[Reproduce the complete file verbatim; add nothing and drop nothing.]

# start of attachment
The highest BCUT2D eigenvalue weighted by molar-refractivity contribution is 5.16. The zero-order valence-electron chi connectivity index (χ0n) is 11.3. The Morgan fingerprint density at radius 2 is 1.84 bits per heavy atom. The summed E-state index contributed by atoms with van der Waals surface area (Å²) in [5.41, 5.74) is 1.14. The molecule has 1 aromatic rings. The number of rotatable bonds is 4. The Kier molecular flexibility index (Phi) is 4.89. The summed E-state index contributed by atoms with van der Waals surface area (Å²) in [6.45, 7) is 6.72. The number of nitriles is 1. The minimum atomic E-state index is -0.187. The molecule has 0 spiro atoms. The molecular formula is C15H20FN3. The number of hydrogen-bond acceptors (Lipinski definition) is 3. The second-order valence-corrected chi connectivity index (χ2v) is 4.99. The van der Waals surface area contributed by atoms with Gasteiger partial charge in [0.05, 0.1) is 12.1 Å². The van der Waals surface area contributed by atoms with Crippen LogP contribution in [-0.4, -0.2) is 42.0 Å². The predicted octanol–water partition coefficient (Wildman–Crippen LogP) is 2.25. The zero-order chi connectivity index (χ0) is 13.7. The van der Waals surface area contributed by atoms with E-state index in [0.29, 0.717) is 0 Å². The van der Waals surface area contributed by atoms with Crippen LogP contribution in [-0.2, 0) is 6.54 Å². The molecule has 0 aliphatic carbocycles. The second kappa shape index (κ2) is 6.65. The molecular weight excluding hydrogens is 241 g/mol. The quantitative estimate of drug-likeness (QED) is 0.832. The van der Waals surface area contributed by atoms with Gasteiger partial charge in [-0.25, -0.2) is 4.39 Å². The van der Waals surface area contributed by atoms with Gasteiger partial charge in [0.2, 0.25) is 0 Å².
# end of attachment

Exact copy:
The highest BCUT2D eigenvalue weighted by molar-refractivity contribution is 5.16. The zero-order valence-electron chi connectivity index (χ0n) is 11.3. The Morgan fingerprint density at radius 2 is 1.84 bits per heavy atom. The summed E-state index contributed by atoms with van der Waals surface area (Å²) in [5.41, 5.74) is 1.14. The molecule has 1 aromatic rings. The number of rotatable bonds is 4. The Kier molecular flexibility index (Phi) is 4.89. The summed E-state index contributed by atoms with van der Waals surface area (Å²) in [6.45, 7) is 6.72. The number of nitriles is 1. The minimum atomic E-state index is -0.187. The molecule has 0 spiro atoms. The molecular formula is C15H20FN3. The number of hydrogen-bond acceptors (Lipinski definition) is 3. The second-order valence-corrected chi connectivity index (χ2v) is 4.99. The van der Waals surface area contributed by atoms with Gasteiger partial charge in [0.05, 0.1) is 12.1 Å². The van der Waals surface area contributed by atoms with Crippen LogP contribution in [-0.4, -0.2) is 42.0 Å². The predicted octanol–water partition coefficient (Wildman–Crippen LogP) is 2.25. The zero-order chi connectivity index (χ0) is 13.7. The van der Waals surface area contributed by atoms with E-state index in [0.29, 0.717) is 0 Å². The van der Waals surface area contributed by atoms with Crippen LogP contribution in [-0.2, 0) is 6.54 Å². The molecule has 0 aliphatic carbocycles. The second kappa shape index (κ2) is 6.65. The molecular weight excluding hydrogens is 241 g/mol. The quantitative estimate of drug-likeness (QED) is 0.832. The van der Waals surface area contributed by atoms with Gasteiger partial charge in [-0.25, -0.2) is 4.39 Å². The van der Waals surface area contributed by atoms with Gasteiger partial charge in [0.2, 0.25) is 0 Å².